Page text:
Table of Contents
Testing for lead In school drinking water: A summary of sampling protocols
Low level lead exposure has been linked to neurobehavioral and cognitive effects in children.1 No “safe” level of lead exposure exists and efforts should be made to reduce exposures to as low as possible. The phasing out of lead in gasoline, residential paints, and solder in food cans has substantially decreased blood lead levels among the general population, but residual sources still exist. Exposures can occur through lead in dust, water, air, soil, food, and consumer products. The relative contribution of water to total exposures increases with increasing lead levels in water and with increasing consumption of water with elevated lead levels.
Water leaving a treatment plant generally has low lead concentrations, but lead can enter drinking water through leaching from lead service lines and lead-containing building plumbing components, such as fittings, solder, and galvanized pipes. The degree of leaching is influenced by water chemistry, smoothness of flow, and water use patterns. Characteristics such as pH, alkalinity, the presence/absence of corrosion inhibitors, stagnation time, and water temperature all influence the corrosiveness of water. Stagnant water will generally have higher water lead levels since the longer water is in contact with leadcontaining components, the greater potential there is for leaching. In schools, intermittent water use throughout the day promotes stagnation, lack of laminar flow and leaching if lead-containing components are present.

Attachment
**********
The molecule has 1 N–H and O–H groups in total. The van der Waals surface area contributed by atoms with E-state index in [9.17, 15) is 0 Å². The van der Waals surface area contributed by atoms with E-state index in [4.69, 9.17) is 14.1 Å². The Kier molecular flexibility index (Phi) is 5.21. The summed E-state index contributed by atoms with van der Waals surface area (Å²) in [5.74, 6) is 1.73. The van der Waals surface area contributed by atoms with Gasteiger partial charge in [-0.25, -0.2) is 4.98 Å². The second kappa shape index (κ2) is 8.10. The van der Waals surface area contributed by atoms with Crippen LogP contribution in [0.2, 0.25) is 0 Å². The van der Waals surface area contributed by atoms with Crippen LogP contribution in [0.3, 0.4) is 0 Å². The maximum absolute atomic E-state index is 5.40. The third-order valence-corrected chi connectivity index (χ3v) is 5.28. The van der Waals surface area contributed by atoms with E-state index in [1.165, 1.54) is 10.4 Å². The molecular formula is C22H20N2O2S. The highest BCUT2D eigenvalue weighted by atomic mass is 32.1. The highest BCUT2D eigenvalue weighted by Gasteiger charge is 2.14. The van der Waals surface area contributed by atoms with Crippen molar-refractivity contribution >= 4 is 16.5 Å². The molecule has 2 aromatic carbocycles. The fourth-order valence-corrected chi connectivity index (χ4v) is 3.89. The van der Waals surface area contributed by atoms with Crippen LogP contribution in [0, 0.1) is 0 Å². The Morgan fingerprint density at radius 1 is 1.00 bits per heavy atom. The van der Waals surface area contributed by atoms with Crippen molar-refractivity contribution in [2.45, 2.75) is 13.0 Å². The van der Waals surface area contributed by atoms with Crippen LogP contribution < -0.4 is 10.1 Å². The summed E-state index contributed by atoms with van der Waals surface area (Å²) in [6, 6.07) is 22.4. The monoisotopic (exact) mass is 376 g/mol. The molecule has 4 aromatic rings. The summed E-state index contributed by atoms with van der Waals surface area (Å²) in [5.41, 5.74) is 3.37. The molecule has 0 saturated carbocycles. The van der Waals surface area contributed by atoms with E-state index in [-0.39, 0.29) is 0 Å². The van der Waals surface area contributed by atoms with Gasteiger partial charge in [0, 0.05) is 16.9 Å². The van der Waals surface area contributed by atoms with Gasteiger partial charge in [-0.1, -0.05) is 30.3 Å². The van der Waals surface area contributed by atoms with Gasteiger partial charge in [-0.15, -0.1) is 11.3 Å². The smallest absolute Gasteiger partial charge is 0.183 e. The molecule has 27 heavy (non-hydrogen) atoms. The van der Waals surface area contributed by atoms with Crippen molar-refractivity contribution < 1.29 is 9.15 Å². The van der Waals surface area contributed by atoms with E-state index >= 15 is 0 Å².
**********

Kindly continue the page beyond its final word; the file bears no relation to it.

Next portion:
Testing for lead in school water can help to ensure that lead levels are below an acceptable level, assess the potential for lead exposure, as well as identify the source(s) of contamination where elevated lead levels are found. The sampling protocol used to test for lead influences how results are interpreted. Understanding key aspects of sampling procedures can allow for more appropriate testing of lead in school water. Here we summarize four Canadian protocols for sampling lead in school water, including those from Ontario and Québec, which require annual testing of lead in school water, and two from Health Canada. Two guidance documents from the United States Environmental Protection Agency (EPA) and the California EPA are also discussed. This document is intended for public health practitioners and policy makers who are interested in understanding and potentially developing sampling protocols for lead in school drinking water.